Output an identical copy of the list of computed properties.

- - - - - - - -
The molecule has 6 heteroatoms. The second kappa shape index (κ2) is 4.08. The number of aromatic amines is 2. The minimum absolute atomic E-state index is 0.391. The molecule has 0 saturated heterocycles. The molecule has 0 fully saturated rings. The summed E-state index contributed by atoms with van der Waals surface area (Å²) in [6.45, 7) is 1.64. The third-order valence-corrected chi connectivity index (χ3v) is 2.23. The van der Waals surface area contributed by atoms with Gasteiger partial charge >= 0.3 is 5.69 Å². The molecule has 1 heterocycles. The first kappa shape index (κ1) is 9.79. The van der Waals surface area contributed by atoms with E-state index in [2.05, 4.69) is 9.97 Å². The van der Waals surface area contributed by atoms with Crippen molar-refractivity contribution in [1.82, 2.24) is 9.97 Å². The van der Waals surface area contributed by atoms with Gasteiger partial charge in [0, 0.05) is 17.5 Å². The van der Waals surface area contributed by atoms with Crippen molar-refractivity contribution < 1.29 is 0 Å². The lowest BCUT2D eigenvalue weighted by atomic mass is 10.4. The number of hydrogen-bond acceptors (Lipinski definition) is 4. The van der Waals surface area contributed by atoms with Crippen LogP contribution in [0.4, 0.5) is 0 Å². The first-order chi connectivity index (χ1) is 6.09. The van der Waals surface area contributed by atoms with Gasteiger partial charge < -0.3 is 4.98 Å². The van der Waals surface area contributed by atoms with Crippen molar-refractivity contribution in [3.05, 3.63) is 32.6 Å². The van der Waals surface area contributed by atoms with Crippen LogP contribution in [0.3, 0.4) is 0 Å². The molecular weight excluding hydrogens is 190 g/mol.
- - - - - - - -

The molecule has 6 heteroatoms. The second kappa shape index (κ2) is 4.08. The number of aromatic amines is 2. The minimum absolute atomic E-state index is 0.391. The molecule has 0 saturated heterocycles. The molecule has 0 fully saturated rings. The summed E-state index contributed by atoms with van der Waals surface area (Å²) in [6.45, 7) is 1.64. The third-order valence-corrected chi connectivity index (χ3v) is 2.23. The van der Waals surface area contributed by atoms with Gasteiger partial charge >= 0.3 is 5.69 Å². The molecule has 1 heterocycles. The first kappa shape index (κ1) is 9.79. The van der Waals surface area contributed by atoms with E-state index in [2.05, 4.69) is 9.97 Å². The van der Waals surface area contributed by atoms with Crippen molar-refractivity contribution in [1.82, 2.24) is 9.97 Å². The van der Waals surface area contributed by atoms with Gasteiger partial charge in [0, 0.05) is 17.5 Å². The van der Waals surface area contributed by atoms with Crippen molar-refractivity contribution < 1.29 is 0 Å². The lowest BCUT2D eigenvalue weighted by atomic mass is 10.4. The number of hydrogen-bond acceptors (Lipinski definition) is 4. The van der Waals surface area contributed by atoms with Crippen LogP contribution in [0.4, 0.5) is 0 Å². The first-order chi connectivity index (χ1) is 6.09. The van der Waals surface area contributed by atoms with Gasteiger partial charge < -0.3 is 4.98 Å². The van der Waals surface area contributed by atoms with Crippen molar-refractivity contribution in [3.05, 3.63) is 32.6 Å². The van der Waals surface area contributed by atoms with Crippen LogP contribution in [0.3, 0.4) is 0 Å². The molecular weight excluding hydrogens is 190 g/mol.